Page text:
Cellist Joseph Johnson, pianist Victor Asuncion a perfect match

By - Oct 6th, 2011 11:50 am
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Joe Johnson, former MSO principal cellist, now principal cellist of the Toronto Symphony.

Cellist Joseph Johnson and pianist Victor Asuncion made music sound like passionate, persuasive conversation at their recital Tuesday (Oct. 4), at the Wisconsin Conservatory of Music.

The small, enthusiastic, elite audience comprised mostly local luminaries of and hammered strings. Johnson, former principal cellist of the Milwaukee Symphony Orchestra and current principal of the Toronto Symphony, and Memphis-based Asuncion are amid a six-city tour. The tour was supposed to promote their new CD. As it turns out, the disc isn’t ready, but these musicians are more than ready. Tuesday night, both partners listened intently. They maintained perfect ensemble in shared passages, brought imagination and nuance to the recurring themes and displayed a breadth of color and expression.

They opened with Beethoven’s Variations for Cello and Piano on Bei Mannern weiche Liebe fühlen from Mozart’s Magic Flute. They traded passages ranging from sparkling, effortless cascades of notes to plaintive melodies. They made exquisite transitions between light and shadow. They playfully navigated each changing mood and shaded those moods with subtle gradations of legato and staccato.  They revealed the laughter and the lament in the music, and let lingering traces of one emotion color the other.

Their connection and communication was taut as a piano string in Dialogo, the first movement of Benjamin Britten’s seldom-played Sonata in C, Opus 65, written in 1961 for Mstislav Rostropovich. The conversation began with three up-bows, erupted into a tumbling, roiling flood of passionate attacks and contrasting textures and tones, and finally subsided into a whisper of delicate piano scales and cello harmonics. The sonata progressed through a playful Scherzo Pizzicato, a darkly ponderous Elegia, a carnivalesque Marcia ending in ellipsis and, finally, a roller-coaster Moto Perpetuo. The finale begins with churning notes in the cello, progresses through a chromatic wilderness of piano chords and a rising crescendo of percussive pizzicato and saltando (bouncing bow). It arrives safely in the key of C at the end.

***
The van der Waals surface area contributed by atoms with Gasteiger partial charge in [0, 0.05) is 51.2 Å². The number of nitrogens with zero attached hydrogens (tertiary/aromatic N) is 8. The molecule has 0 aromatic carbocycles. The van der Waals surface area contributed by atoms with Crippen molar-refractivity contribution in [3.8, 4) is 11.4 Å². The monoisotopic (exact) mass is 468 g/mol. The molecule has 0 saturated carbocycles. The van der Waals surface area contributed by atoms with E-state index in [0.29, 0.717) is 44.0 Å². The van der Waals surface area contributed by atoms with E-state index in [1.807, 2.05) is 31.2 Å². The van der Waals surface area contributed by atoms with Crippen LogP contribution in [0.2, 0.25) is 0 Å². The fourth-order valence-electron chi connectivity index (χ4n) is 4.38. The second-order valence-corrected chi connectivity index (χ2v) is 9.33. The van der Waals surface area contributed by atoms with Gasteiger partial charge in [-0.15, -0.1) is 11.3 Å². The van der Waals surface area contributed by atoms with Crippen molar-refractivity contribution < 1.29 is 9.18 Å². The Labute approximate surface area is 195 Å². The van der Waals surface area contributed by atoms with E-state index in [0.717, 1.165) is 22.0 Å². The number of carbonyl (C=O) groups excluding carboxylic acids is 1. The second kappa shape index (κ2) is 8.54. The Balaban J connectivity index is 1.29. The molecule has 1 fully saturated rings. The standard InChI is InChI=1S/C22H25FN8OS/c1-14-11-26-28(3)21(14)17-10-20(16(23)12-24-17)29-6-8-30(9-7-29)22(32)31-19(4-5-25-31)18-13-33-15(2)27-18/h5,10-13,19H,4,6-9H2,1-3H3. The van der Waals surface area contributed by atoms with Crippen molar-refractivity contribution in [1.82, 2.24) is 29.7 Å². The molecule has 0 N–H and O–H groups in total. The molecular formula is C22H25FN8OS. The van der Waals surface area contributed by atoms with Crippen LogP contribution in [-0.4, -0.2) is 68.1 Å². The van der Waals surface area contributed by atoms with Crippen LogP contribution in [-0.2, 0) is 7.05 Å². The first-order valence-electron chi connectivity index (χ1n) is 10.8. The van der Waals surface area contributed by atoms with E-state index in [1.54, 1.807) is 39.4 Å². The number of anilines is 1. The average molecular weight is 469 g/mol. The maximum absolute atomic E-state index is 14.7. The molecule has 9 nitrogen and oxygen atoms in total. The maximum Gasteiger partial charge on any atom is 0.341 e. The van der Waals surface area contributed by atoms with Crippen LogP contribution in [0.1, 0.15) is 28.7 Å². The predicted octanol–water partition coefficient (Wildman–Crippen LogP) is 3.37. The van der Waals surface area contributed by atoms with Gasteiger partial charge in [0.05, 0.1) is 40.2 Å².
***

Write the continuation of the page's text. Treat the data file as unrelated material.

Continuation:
Johnson and Asuncion returned after intermission, to enthusiastic applause, to play the Brahms Sonata, Opus 99. They flaunted the full range of texture and color virtuosic hands can draw from vibrating strings. They plunged into the symphonic texture of the opening Allegro Vivace. Lyrical melodies emerged now and then from thickets of dense tremolos and rapid string-crossings. The Adagio Affettuoso began with piano melody supported by pizzicato and then opened into lyrical cello passages that rose and fell like breath. The Allegro Passionata climbed a series of scales and stacked arpeggios to climax and begin anew. The cello, now singing soprano and then singing bass, surged over piano chords that lapped at the edges of the cello lines. The Allegro Molto began gently, with lyrical melodies passing between the players. They fully realized Brahms’ interwoven contrasts of color and texture, sometimes interrupted by strident punctuations, and his complex emotions, his shifting mix of clouds and sunshine.


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